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Bikes, backpacks, and bears?! (Oh my…)

Posted by Frost River

Bikes, backpacks, and bears?! (Oh my…)
"The pursuit of adventure can take on many forms. However, few adventures combine the beauty and solace of nature and wildlife with the thrill of biking and the self-reliance of backpacking."

Meet the sport of bikepacking

Are you a backpacker looking to add more miles to your adventures? Maybe you’re a mountain biker seeking more time out in nature. Or perhaps you are a novice explorer, looking for the outdoor sport that has it all. No matter which category best describes you, we have a sneaking feeling that bikepacking will check off more than one person’s boxes of adventure-seeking.

Combining the sports of biking and backpacking, bikepacking is a fresh take on outdoor adventuring that allows you to go further, see more, and recharge your soul in nature. Bikepacking can be a single overnight adventure close to home or a cross-country excursion that gives you the gift of seeing the backcountry in a whole new light. Paved, gravel, dirt, or singletrack trails are all fair game when it comes to this human-powered sport.

Man riding a mountain bike with Frost River bikepacks on a bridge.

The best bikes for bikepacking

The best bike for starting out in this combo-adventure-pack sport is the one you already own. If you own multiple bikes or are in the market for a new one, it’s best to consider comfort and how you feel while riding that matters most. After all, if you’ll be climbing up stoic hills and digging deep across miles and miles of terrain, you’re going to want to put your comfort above all else.

While many choose an all-terrain bike, like a mountain bike or gravel bike, some bikepackers also choose to use a road bike. It all comes down to what terrain you plan on pedaling over, and which bike can take you the furthest comfortably.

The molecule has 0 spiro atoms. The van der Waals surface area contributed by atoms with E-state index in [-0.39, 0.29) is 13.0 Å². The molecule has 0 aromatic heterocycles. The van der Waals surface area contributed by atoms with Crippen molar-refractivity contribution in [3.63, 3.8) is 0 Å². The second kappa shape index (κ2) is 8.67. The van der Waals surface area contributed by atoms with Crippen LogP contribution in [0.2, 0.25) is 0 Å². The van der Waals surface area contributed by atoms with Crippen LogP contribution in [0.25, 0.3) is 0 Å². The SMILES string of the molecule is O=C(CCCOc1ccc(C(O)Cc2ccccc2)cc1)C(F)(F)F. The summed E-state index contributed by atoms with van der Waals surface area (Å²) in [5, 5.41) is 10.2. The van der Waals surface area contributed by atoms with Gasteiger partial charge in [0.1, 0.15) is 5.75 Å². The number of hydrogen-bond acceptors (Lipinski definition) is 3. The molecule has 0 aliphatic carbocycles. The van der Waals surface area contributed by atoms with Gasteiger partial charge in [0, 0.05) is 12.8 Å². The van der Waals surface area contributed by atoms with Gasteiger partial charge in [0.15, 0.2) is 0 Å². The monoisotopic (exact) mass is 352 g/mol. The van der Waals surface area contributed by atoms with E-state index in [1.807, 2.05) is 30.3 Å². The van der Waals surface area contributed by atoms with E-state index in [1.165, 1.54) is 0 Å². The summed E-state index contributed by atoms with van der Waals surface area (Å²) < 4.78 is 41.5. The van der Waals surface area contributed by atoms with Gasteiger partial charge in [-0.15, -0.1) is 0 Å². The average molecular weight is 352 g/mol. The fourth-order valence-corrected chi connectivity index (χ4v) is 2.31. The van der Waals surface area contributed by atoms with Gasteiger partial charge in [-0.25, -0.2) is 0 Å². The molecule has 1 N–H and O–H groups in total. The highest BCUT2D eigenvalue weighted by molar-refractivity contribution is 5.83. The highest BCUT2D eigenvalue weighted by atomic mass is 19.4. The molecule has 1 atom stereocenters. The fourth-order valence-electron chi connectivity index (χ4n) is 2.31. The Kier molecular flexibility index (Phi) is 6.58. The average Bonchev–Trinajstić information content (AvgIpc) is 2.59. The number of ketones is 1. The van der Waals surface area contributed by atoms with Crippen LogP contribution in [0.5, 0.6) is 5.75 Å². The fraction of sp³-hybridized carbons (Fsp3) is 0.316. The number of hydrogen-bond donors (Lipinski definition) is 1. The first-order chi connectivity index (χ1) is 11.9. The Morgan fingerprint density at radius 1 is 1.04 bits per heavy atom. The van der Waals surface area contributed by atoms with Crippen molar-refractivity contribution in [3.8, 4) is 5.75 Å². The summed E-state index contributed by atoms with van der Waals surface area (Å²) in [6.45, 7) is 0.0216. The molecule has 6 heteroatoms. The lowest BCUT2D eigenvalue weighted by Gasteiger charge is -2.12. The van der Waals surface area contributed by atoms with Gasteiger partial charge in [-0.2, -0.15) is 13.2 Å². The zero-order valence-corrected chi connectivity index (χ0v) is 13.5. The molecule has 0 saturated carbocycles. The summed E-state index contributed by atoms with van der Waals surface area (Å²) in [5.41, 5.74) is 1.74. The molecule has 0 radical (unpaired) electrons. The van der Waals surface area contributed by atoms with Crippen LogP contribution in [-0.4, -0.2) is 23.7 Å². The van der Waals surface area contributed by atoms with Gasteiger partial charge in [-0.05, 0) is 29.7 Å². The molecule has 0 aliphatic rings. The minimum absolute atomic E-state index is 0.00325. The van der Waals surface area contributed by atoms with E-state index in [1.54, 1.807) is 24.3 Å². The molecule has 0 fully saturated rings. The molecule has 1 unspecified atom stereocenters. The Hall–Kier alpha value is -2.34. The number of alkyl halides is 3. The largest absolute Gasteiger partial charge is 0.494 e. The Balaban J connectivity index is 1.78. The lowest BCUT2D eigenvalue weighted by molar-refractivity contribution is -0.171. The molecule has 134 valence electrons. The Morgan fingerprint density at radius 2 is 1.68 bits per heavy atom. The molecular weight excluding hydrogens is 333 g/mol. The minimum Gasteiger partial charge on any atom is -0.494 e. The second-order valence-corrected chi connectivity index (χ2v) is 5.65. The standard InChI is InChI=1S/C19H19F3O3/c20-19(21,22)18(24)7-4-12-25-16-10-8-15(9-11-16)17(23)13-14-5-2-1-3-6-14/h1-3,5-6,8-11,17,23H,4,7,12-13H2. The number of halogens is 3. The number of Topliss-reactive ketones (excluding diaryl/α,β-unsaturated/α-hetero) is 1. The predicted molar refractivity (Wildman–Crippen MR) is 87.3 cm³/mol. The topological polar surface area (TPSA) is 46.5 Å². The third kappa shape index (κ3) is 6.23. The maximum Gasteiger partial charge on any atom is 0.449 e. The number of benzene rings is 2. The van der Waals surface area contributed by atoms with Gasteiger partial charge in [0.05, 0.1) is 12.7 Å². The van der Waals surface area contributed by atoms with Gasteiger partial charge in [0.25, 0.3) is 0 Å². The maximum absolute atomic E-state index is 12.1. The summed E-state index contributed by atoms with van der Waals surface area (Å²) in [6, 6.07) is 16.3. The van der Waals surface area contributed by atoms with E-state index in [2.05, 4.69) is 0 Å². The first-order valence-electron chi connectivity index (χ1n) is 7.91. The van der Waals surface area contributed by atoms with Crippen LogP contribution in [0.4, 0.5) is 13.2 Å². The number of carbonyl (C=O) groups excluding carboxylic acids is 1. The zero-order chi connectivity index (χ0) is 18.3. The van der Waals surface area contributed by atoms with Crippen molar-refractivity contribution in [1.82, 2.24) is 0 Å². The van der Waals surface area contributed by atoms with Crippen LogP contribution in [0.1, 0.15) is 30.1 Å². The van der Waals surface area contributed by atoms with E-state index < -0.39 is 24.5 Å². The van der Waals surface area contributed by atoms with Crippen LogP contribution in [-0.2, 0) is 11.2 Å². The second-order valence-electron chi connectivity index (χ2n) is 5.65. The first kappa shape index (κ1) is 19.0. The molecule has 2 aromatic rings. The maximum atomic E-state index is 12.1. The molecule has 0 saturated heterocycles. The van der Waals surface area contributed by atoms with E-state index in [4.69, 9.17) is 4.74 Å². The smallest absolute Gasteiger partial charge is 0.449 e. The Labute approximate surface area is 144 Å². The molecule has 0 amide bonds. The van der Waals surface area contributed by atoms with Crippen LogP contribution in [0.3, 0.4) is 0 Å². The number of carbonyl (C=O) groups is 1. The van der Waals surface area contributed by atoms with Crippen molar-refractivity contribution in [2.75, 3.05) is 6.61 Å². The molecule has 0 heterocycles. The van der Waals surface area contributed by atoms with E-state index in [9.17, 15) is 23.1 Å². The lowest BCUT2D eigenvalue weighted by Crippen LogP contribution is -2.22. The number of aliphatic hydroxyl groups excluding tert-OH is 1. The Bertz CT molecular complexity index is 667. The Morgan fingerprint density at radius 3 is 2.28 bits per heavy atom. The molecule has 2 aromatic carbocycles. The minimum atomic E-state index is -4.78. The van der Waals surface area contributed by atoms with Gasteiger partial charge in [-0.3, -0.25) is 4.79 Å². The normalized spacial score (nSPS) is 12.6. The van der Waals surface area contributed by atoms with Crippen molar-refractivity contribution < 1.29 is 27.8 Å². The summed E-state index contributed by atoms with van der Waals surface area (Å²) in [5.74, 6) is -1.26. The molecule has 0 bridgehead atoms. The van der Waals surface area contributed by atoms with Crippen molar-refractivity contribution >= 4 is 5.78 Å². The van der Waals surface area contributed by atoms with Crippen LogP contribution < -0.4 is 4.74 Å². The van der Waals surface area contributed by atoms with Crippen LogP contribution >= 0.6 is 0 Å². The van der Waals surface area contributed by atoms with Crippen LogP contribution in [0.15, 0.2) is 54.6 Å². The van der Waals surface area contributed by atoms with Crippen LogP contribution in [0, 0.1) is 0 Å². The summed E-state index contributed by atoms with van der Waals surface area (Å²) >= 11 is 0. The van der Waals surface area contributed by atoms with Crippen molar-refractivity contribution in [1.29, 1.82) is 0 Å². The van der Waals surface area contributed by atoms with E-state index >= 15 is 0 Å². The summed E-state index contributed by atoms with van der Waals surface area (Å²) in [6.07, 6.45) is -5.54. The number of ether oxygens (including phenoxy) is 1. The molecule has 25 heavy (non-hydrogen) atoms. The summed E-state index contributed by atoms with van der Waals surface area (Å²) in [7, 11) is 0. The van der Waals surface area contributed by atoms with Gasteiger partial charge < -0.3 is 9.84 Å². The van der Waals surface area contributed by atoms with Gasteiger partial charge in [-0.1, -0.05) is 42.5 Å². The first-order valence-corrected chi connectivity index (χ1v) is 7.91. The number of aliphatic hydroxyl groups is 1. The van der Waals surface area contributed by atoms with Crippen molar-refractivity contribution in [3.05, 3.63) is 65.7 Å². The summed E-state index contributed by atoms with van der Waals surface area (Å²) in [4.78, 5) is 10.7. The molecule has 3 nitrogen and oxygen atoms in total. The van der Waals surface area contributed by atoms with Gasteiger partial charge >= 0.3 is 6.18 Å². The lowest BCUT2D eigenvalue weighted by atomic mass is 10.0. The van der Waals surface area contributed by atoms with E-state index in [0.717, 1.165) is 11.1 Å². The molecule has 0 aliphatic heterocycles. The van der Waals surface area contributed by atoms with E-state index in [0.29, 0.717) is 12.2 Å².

An easy way to upgrade your bike without breaking the bank is to invest in a new saddle that offers additional padding and shock protection for your body type.

The back of a mountain bike highlighting Frost River canvas bike bags.

How & What to pack

Balance. Bikepacking is all about balancing your gear and packing as light as possible—not only to save your body from pedaling extra weight but also to help your bike perform as best as it can. You may need to experiment with different packs and even different camping gear to find the right combination (and balance) that fits your trip, your bike, and your own personal abilities.

Why not just wear a backpack? Why invest in special bikepacking accessories and packs? Again, the answer is because it can impact your overall balance on your bike. Your center of gravity and your bike’s center of gravity is extremely important to maximize your experience.

Man pulling gear out of front canvas bike bag on a mountain bag.

So how do you pack your bike properly? We’re glad you asked! Follow this simple guide below for a quick and easy way to get packing for your bikepacking adventure:


  • Great for carrying heavy items
  • Tents, cooking equipment, food, and water fit great in a pannier pack
  • Clothes, sleeping bags, and pads also fit nicely in a pannier pack
  • Just remember to distribute the weight evenly on both sides of the panniers
  • Check out our Hwy 61 Bike Panniers with an expandable roll-top to fit just about anything

Handlebar Bags

  • Keep anything light and that you need while riding in here
  • Keys, wallet, phone, snacks, maps, and other objects you want readily available
  • Try our Sawbill Trail Handlebar Bag that doubles as a small shoulder bag

Tube Bags

  • Good for other travel necessities you may need on the trail
  • Bike repair tools, spare tires, bike pump, leatherman, flint/steel, fire starters, and a tire patch or five
  • Our Trezona Tube Bag is a tried and true favorite here at Frost River
Bear standing on all fours in the forest.

Trail Trivia